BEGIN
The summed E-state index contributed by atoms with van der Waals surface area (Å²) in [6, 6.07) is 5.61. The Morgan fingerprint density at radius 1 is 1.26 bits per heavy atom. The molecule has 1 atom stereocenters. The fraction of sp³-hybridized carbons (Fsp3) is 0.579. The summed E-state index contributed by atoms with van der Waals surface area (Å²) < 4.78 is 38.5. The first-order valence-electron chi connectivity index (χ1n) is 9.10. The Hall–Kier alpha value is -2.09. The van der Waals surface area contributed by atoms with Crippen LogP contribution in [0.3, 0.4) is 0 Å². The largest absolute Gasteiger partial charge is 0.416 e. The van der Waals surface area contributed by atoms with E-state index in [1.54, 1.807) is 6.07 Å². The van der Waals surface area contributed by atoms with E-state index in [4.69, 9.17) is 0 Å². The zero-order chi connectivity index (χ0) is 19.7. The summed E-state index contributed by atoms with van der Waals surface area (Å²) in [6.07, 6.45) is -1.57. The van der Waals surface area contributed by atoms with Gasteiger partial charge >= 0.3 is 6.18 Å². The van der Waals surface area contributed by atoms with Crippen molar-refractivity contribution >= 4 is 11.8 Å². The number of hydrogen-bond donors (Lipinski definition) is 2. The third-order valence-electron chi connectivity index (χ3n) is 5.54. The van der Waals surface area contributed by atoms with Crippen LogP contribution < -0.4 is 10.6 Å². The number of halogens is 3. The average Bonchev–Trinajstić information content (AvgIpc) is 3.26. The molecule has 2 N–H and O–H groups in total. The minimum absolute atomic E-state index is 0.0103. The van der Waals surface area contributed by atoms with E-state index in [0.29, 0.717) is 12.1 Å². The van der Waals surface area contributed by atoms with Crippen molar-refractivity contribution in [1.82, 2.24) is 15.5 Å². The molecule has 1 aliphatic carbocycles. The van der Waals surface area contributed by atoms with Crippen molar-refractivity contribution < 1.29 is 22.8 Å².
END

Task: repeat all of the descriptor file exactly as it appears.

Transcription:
The summed E-state index contributed by atoms with van der Waals surface area (Å²) in [6, 6.07) is 5.61. The Morgan fingerprint density at radius 1 is 1.26 bits per heavy atom. The molecule has 1 atom stereocenters. The fraction of sp³-hybridized carbons (Fsp3) is 0.579. The summed E-state index contributed by atoms with van der Waals surface area (Å²) < 4.78 is 38.5. The first-order valence-electron chi connectivity index (χ1n) is 9.10. The Hall–Kier alpha value is -2.09. The van der Waals surface area contributed by atoms with Crippen LogP contribution in [0.3, 0.4) is 0 Å². The largest absolute Gasteiger partial charge is 0.416 e. The van der Waals surface area contributed by atoms with E-state index in [1.54, 1.807) is 6.07 Å². The van der Waals surface area contributed by atoms with E-state index in [4.69, 9.17) is 0 Å². The zero-order chi connectivity index (χ0) is 19.7. The summed E-state index contributed by atoms with van der Waals surface area (Å²) in [6.07, 6.45) is -1.57. The van der Waals surface area contributed by atoms with Gasteiger partial charge >= 0.3 is 6.18 Å². The van der Waals surface area contributed by atoms with Crippen molar-refractivity contribution >= 4 is 11.8 Å². The number of hydrogen-bond donors (Lipinski definition) is 2. The third-order valence-electron chi connectivity index (χ3n) is 5.54. The van der Waals surface area contributed by atoms with Crippen LogP contribution < -0.4 is 10.6 Å². The number of halogens is 3. The average Bonchev–Trinajstić information content (AvgIpc) is 3.26. The molecule has 2 N–H and O–H groups in total. The minimum absolute atomic E-state index is 0.0103. The van der Waals surface area contributed by atoms with E-state index in [0.29, 0.717) is 12.1 Å². The van der Waals surface area contributed by atoms with Crippen molar-refractivity contribution in [1.82, 2.24) is 15.5 Å². The molecule has 1 aliphatic carbocycles. The van der Waals surface area contributed by atoms with Crippen molar-refractivity contribution < 1.29 is 22.8 Å².